Often a successful businessman is simply a person with high self-esteem that is skilled at finding people with money and low self-esteem, insecurity being an incredibly profitable emotion.

An example of such a relationship would be a ripped personal trainer on steroids in San Francisco targeting obese silicon valley programmers and basement dwelling World of Warcraft players. All the trainer needs to do is convince a loser to sign a contract to get his juicy commission.

He knows the loser is throwing their money away because they won’t even turn up to workout, but as far as he’s concerned if these people want to bootstrap his lifestyle by subsidising his gym and increasing his income, that’s their loss and his gain, he feels no guilt at all. He will gravitate between this demographic and any other low self-esteem and lazy demography, such as the over 50’s cat lady who wishes to feel like she’s doing something about her weight without actually putting the effort in.

When you have two people with low self-perceived value negotiating, the people will get what they’re worth and negotiations won’t last long. When you have two people with high self-perceived value negotiating, the people will get what they’re worth but negotiations will be more aggressive, there will be more shit testing (eg: narcissistic dismissals, negs and pressure flips) and things will last a little longer.

Whoever fails a shit test loses credibility, and this is leveraged by the winning party for better terms. If nobody fails a shit test then narcissistic party A has won the respect of narcissistic party B, and party B will feel like party A is worthy of what he actually deserves, rather than the lesser amount he normally assigns through his default devaluations.

Know the other person’s options, do they have alternatives, are they dependent on you? If they have no alternatives, you can ask for whatever you want and extract as much as they can feasibly afford. If they do have alternatives, you can tell them the alternatives are inferior and play to their ego by telling them if an inferior service is what they’re after, they can save a buck and visit your competitor!

By referring them to the competitor you subtextually communicate you’re in a seller’s market, demonstrating your elite status and lack of neediness in one fell swoop. This lets them know you’re not dependent on their custom and thus dispels the common “entitled customer mindset”, in turn increasing their likelihood to purchase at the highest possible price point on the terms most agreeable to yourself.

This reverse psychology will likewise lightly offend anybody who considers their need or problem serious, and thus is likely to convince them it worth paying more to get a quality of service equal to the seriousness of their problem, after all, big problems require elite solutions.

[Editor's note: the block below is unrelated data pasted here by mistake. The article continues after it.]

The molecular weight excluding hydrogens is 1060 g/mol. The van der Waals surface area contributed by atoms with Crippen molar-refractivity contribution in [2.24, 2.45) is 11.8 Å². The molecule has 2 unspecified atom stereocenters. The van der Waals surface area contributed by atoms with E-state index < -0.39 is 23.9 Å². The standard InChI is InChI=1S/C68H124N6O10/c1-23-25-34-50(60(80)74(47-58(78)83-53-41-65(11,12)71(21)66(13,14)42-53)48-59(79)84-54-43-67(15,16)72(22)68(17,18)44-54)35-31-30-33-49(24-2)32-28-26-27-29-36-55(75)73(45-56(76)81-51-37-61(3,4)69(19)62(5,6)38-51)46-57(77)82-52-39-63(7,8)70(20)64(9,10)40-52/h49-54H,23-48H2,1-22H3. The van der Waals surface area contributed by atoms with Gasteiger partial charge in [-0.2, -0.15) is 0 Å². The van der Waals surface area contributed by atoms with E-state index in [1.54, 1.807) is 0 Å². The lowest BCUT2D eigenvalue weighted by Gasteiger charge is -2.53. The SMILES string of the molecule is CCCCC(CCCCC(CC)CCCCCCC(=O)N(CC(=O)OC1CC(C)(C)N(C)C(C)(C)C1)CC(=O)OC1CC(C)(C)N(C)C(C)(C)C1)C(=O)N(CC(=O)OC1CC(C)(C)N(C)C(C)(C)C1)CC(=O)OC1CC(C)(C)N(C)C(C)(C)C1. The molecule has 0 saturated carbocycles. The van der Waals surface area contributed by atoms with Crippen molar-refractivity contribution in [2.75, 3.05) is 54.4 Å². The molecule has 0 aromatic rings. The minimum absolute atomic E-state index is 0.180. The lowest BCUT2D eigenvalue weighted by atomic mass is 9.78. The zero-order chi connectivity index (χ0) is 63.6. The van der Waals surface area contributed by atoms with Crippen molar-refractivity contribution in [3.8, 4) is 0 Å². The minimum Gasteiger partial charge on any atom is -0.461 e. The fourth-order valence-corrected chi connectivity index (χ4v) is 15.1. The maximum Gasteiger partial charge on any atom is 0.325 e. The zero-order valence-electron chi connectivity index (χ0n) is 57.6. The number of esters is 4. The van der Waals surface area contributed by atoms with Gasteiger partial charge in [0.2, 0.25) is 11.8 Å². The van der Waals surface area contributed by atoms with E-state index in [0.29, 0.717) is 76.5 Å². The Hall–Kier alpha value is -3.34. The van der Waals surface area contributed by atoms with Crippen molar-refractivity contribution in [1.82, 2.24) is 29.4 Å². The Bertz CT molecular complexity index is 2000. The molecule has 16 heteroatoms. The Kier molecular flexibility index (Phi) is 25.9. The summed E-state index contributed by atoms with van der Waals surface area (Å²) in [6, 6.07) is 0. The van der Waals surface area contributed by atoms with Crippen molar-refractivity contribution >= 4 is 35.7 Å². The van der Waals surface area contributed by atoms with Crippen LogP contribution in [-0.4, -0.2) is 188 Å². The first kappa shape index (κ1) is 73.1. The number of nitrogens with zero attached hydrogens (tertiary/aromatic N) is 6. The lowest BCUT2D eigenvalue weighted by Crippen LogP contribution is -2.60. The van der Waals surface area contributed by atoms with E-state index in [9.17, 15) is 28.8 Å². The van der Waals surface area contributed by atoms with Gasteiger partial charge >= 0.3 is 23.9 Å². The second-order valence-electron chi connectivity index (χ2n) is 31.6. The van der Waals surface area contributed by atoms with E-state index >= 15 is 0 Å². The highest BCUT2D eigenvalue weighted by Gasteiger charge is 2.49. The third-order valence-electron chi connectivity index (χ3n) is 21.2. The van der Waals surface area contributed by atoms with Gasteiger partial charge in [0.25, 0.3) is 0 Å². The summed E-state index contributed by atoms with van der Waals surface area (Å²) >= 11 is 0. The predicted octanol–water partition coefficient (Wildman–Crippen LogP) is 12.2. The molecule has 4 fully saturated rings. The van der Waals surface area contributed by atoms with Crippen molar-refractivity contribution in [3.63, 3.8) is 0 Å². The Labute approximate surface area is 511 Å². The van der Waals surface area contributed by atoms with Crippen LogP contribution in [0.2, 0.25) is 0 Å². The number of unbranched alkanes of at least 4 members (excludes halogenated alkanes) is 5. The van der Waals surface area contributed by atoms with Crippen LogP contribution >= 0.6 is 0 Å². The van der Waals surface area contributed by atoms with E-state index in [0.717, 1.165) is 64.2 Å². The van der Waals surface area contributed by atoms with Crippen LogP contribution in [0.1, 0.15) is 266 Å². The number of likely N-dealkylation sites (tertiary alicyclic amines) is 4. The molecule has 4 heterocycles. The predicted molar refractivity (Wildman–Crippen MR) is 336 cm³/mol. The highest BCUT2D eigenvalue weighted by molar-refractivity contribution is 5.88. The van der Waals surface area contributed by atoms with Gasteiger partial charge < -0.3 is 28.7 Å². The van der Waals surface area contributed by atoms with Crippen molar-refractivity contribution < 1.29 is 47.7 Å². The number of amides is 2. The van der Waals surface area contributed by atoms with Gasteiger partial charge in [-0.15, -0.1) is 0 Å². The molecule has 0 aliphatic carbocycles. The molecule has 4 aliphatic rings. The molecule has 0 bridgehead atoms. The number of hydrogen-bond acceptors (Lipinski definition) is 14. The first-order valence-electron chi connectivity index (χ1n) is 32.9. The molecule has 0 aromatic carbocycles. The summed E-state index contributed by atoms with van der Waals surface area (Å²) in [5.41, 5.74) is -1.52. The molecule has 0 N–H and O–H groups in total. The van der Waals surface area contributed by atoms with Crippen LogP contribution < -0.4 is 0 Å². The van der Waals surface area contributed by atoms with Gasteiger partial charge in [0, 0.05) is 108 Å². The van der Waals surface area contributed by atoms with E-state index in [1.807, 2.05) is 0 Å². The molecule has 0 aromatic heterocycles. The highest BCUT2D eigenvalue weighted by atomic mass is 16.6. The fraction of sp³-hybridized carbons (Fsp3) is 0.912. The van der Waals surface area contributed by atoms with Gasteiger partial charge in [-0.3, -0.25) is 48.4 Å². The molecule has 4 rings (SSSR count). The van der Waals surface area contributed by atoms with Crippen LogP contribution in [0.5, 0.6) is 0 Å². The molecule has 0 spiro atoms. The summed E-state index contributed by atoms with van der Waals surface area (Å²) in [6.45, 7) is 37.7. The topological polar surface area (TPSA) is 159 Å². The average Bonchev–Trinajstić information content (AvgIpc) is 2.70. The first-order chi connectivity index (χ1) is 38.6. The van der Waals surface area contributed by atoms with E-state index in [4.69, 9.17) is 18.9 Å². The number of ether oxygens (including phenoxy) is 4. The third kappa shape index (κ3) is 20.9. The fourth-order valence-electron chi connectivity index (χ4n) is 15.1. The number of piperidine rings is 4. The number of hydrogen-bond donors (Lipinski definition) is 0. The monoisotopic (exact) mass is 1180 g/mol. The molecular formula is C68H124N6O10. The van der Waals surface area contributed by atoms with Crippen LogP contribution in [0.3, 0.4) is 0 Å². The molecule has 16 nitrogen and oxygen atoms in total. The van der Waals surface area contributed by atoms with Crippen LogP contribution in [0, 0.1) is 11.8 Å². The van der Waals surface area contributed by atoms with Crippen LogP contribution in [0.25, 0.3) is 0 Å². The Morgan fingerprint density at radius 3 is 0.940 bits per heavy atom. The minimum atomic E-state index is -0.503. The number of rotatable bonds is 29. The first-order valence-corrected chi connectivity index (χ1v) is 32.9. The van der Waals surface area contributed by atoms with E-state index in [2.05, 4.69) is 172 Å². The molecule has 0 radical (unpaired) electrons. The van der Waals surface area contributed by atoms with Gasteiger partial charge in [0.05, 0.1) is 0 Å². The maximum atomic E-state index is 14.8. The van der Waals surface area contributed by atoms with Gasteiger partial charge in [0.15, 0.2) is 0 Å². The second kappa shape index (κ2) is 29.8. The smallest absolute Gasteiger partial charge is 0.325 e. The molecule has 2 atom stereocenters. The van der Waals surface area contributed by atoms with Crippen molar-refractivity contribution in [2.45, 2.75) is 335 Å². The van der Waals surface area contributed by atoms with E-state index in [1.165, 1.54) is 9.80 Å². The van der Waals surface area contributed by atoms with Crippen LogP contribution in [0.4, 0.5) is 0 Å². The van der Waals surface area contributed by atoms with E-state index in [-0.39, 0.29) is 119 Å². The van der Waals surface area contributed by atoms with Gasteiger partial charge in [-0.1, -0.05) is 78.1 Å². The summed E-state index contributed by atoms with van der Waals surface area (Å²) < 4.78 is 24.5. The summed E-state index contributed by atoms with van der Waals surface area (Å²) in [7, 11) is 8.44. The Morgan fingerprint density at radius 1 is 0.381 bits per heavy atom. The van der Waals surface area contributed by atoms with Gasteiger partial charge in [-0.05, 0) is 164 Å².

4.) The Discount Generosity Gambit – Retention, “Fairness” & Discount:

If they pay up but cannot afford your services in the future, offer a tactical discount in an attempt to retain their business (say 10%, no more than 20%). Do not offer a steep discount as it damages the perception you provide an elite service, elite services are not cheap services, everybody innately knows this. In fact, people often become suspicious of self-touting elite brands that go on sale, as it harms the perception of their value to the point people believe the sale items are bogus, inauthentic or otherwise somehow diminished in quality.

If you offer the correct discount, you may not only retain the custom of your client as your service is now within budget, but they’ll feel special they get a discounted rate and perceive it to be charity because you usually charge so much. Your tactical generosity plays on their ego, and increases their affinity for you.

If you are in a position to set your own rates, this is of course nonsense as your rate is what you’re willing to accept intersected with what the market is willing to pay, there is no “rate set in stone” because you pull the figure out of your ass after morning coffee. When one sets their own rate, they do so by being in a seller’s market (or at least leading the buyer to believe it’s a seller market), getting as much as they can via the exploitation of said mechanism.

When a customer is about to walk (honestly or as a bluff) the idea is to re-entice them into continuing their business with you for the new maximum amount they’re comfortable with. You deploy the discount gambit to feed their ego, feeling warm, fuzzy and proud of themselves, they like you more and keep doing business at the newer marginally reduced rate. This makes sense to a seller in a buyer’s market, as new buyers are difficult to acquire and the profit sacrificed from the loss of a customer is greater than the amount lost from lowering price.

A customer who keeps trying to get discounts is an administrative pest, only offer the discount if you’re in a buyer’s market, if you’re in a seller’s market you can easily replace the customer and thus there’s little point in trying to retain them.